3 May 2010
Mobile Termination Access Investigation – reconsideration
Dear Mr Kinley,
Consumer NZ is a member of the Drop the Rate, Mate! campaign launched in August last year to
support the regulation of mobile termination access services (MTAS), to promote competition in the
mobile phone market. Consumer NZ itself has over 65,000 members and is a trusted source of
independent and accurate advice.
Consumer NZ fully supports the submissions from Drop The Rate, Mate! and the Telecommunications
Users Association (TUANZ) on this issue.
Consumer NZ is not opposed to telecommunications companies being able to offer deals to their loyal
customers or to them trying to protect their customer-base, but it is strongly opposed to the two big
telcos, Telecom and in particular Vodafone, using these to effectively lock out any new or potentially
Vodafone’s Talk Add-on plan launched last month is a step-change in its aggressive marketing strategy
and illustrates why MTAS need to be regulated. The Vodafone plan effectively charges 6c per minute
calling to on-net customers, but 89c per minute for calls off-net. The problem with the off-net pricing
differential is also exacerbated by number portability.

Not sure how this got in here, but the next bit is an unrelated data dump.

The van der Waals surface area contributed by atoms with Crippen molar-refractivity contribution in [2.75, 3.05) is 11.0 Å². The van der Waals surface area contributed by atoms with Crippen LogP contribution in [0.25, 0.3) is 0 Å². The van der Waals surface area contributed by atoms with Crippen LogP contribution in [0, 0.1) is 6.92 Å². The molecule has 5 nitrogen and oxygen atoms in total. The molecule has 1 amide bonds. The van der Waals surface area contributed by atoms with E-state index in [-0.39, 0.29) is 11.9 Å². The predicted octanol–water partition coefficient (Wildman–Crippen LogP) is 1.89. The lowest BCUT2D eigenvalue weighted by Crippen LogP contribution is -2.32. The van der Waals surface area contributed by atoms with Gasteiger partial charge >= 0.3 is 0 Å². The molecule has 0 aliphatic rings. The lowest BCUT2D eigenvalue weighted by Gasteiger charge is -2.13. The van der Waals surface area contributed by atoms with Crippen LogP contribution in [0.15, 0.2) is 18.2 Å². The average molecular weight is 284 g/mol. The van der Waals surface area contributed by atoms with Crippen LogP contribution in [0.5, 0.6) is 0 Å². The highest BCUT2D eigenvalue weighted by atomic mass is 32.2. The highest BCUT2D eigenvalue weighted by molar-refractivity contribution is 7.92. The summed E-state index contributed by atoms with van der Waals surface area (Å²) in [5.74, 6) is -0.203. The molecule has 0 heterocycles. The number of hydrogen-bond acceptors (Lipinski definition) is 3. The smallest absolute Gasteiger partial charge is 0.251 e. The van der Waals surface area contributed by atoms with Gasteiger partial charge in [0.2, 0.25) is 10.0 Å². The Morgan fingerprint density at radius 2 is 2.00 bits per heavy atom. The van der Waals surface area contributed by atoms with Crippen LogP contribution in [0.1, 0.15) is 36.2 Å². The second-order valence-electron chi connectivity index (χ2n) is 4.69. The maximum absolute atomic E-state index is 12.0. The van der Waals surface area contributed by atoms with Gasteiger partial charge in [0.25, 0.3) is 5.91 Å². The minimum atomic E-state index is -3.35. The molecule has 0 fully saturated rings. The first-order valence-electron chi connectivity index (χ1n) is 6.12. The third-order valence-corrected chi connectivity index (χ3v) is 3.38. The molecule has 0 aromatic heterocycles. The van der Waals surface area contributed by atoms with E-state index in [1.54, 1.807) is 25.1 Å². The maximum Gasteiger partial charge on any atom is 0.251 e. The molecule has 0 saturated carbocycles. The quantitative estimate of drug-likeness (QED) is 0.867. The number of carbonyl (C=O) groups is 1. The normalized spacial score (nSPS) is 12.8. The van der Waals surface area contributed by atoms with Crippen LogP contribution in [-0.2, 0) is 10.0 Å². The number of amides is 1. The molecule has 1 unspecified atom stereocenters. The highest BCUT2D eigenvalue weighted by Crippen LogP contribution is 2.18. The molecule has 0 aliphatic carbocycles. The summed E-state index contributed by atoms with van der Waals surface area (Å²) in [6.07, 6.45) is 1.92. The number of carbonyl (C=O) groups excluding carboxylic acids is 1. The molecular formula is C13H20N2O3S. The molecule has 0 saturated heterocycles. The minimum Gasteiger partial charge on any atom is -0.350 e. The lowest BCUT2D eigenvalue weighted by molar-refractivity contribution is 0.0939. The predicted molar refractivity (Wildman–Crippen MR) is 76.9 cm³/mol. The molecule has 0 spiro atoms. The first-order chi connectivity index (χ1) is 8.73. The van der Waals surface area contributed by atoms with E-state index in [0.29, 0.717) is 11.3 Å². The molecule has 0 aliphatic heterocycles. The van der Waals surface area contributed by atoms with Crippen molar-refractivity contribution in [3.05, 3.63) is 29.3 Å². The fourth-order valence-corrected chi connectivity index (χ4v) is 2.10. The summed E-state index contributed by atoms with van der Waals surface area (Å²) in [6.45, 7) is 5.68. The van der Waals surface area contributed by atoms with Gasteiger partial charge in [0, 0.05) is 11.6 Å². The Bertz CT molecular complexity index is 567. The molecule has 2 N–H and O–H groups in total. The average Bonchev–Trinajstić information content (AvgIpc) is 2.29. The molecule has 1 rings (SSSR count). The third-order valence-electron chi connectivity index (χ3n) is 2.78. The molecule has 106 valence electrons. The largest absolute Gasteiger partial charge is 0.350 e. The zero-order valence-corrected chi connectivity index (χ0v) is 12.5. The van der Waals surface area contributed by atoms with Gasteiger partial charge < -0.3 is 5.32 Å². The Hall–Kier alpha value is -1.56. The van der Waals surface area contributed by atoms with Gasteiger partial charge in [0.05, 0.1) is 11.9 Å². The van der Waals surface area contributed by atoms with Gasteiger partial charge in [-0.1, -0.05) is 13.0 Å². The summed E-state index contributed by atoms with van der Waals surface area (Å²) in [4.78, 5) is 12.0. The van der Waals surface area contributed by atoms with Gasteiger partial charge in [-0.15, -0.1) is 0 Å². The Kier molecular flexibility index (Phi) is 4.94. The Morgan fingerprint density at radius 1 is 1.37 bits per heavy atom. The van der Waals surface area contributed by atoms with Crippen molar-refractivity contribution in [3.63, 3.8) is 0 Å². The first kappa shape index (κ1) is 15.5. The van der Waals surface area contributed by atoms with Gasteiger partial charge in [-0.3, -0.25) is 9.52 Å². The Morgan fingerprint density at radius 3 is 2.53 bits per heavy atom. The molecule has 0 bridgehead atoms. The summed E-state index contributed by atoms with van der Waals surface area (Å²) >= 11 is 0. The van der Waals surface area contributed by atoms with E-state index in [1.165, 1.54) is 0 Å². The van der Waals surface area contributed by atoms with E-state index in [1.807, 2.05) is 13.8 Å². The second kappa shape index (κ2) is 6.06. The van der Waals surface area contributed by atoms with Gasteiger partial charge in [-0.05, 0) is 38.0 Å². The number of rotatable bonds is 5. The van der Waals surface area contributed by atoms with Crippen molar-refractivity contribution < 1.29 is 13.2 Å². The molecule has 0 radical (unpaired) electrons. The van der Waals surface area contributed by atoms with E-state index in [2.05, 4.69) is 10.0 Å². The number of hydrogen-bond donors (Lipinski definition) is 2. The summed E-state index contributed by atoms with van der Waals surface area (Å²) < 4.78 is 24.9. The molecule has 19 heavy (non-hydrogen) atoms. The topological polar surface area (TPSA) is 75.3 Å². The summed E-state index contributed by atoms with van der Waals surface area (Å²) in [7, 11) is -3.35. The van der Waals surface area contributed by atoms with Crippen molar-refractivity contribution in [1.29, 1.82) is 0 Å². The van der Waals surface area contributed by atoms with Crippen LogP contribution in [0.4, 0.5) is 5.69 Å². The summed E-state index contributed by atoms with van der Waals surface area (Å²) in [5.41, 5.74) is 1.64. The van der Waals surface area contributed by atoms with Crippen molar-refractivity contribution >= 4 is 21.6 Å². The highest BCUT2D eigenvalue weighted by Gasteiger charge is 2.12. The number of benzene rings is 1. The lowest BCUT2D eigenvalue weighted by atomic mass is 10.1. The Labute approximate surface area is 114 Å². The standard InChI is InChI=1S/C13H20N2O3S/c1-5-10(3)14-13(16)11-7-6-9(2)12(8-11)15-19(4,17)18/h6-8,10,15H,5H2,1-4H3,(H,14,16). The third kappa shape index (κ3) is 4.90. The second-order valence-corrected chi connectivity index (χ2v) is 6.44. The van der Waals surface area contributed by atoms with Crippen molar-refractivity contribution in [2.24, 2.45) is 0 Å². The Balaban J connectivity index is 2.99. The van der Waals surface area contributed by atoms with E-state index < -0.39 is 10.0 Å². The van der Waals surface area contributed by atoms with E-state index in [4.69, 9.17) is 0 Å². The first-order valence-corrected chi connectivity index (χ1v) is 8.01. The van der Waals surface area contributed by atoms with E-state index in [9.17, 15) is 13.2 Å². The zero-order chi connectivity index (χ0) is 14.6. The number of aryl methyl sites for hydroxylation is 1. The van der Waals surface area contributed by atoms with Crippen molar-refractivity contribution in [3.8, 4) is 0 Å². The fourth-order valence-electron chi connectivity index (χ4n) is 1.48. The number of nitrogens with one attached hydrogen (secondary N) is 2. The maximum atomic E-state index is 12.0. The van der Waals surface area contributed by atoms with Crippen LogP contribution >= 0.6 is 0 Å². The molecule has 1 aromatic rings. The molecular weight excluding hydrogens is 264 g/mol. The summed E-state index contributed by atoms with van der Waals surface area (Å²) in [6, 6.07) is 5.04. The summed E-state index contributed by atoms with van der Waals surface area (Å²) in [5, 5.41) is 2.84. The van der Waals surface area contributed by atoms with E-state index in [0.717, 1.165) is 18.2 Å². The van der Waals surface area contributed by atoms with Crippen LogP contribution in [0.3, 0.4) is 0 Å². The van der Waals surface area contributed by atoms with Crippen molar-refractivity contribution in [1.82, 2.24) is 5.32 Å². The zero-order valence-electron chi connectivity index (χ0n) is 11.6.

The fact that Vodafone can have this differential shows mobile termination rates (MTRs) bear no
resemblance to the cost of terminating calls on other networks. IF MTRs were dropped to the level of
cost (or on-net termination) then all players, both new and existing, could offer promotional plans to
cement in their customer base or attract new customers, based on a level playing field.
We have seen that the lack of competition in the New Zealand market has meant we lag other OECD
countries in call pricing, mobile usage and investment.
Consumer NZ did not agree with the recommendation from the Commission to the Minister last month
to accept Vodafone and Telecom’s voluntary undertakings regarding MTRS. Vodafone’s latest move
shows why. While the voluntary undertakings were meant to see the difference between on-net and off-
net calls decrease over time, Vodafone’s latest promotion does the opposite.
Consumers should be able to connect to other networks without unduly being penalised. Regulated
MTRAS would provide for that and allow for new entrants to force competition which would benefit all